Colin Barr

Following the money in banking, economics, and Washington

BP's roller coaster ride

June 10, 2010: 10:31 AM ET

Hang on for your lives, BP shareholders!

Shares of the embattled London-based oil company bounced back Thursday, as BP said it doesn't know why its stock went into free fall a day earlier and Wall Street analysts agreed as they often do that now is not the time to panic.

Bounceback Petroleum

Among the BP (BP) boosters was Bank of America Merrill Lynch analyst Alejandro Demichelis, who rates the stock buy with a $49 price target. He said Wednesday's 16% plunge, which took BP to a 14-year low at $29 and change, represented the long-awaited "market capitulation."

BP shares tumbled Wednesday, as Fortune reported an oil industry guru predicted the company's bankruptcy and investors worried about mounting cleanup costs. Some concluded BP would have to eliminate its dividend under congressional pressure.

But Demichelis doesn't buy that notion. He put the cost of cleaning up the Gulf of Mexico spill at $28 billion and said BP, whose annual pretax profits in recent years have ranged from $26 billion to $36 billion, has the financial flexibility to "maintain its annual dividend -- albeit with potential changes to quarterly profile."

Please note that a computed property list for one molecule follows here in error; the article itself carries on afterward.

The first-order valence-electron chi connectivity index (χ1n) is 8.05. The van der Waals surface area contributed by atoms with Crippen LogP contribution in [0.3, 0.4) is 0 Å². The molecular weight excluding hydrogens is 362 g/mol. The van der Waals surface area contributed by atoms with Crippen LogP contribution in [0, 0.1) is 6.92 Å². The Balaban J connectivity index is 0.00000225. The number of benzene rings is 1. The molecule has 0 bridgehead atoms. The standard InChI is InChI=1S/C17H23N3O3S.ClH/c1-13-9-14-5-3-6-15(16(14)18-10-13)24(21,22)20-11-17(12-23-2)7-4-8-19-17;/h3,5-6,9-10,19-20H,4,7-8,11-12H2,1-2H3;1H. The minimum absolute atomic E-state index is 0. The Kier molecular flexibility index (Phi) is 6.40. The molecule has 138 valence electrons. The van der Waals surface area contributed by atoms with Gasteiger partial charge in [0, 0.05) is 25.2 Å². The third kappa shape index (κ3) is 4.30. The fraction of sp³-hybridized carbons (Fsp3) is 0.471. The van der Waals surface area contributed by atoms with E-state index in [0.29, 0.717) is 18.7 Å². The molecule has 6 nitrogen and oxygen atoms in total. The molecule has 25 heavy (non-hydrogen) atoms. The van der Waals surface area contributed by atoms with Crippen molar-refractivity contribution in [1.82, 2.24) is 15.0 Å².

That is, BP could keep paying a dividend, though one substantially lower than the $10 billion annual rate shareholders have gotten used to.

Another factor perhaps involved in Thursday's revival is that the plunge yesterday took the stock down within a few beats of a key technical level.

Looking at BP's share price in London, CMC Markets strategist Ashraf Laidi notes that Wednesday's retreat means the stock has given back more than three-fifths of its 1992-2006 rally -- nearly completing the technically huge and all-important so-called Fibonacci retracement.

Should the stock hold its recent gains, a rally could be ahead, he writes in a note to clients.

"Bulls will want to see the this level hold for the week, which could see a subsequent bounce back," Laidi said.

Thanks to Fortune's Scott Cendrowski for the bit on the BofA Merrill guy.

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About This Author
Colin Barr
Colin Barr
Senior Writer, Fortune

Colin Barr has covered finance for Fortune.com since November 2007. Previously he was a writer and editor for TheStreet.com, winning a 2006 Society of American Business Editors and Writers award for "The Five Dumbest Things on Wall Street," and for Dow Jones Newswires. He is a 1991 graduate of Penn State and lives in Port Washington, N.Y., with his wife Meena Bose and their two kids.

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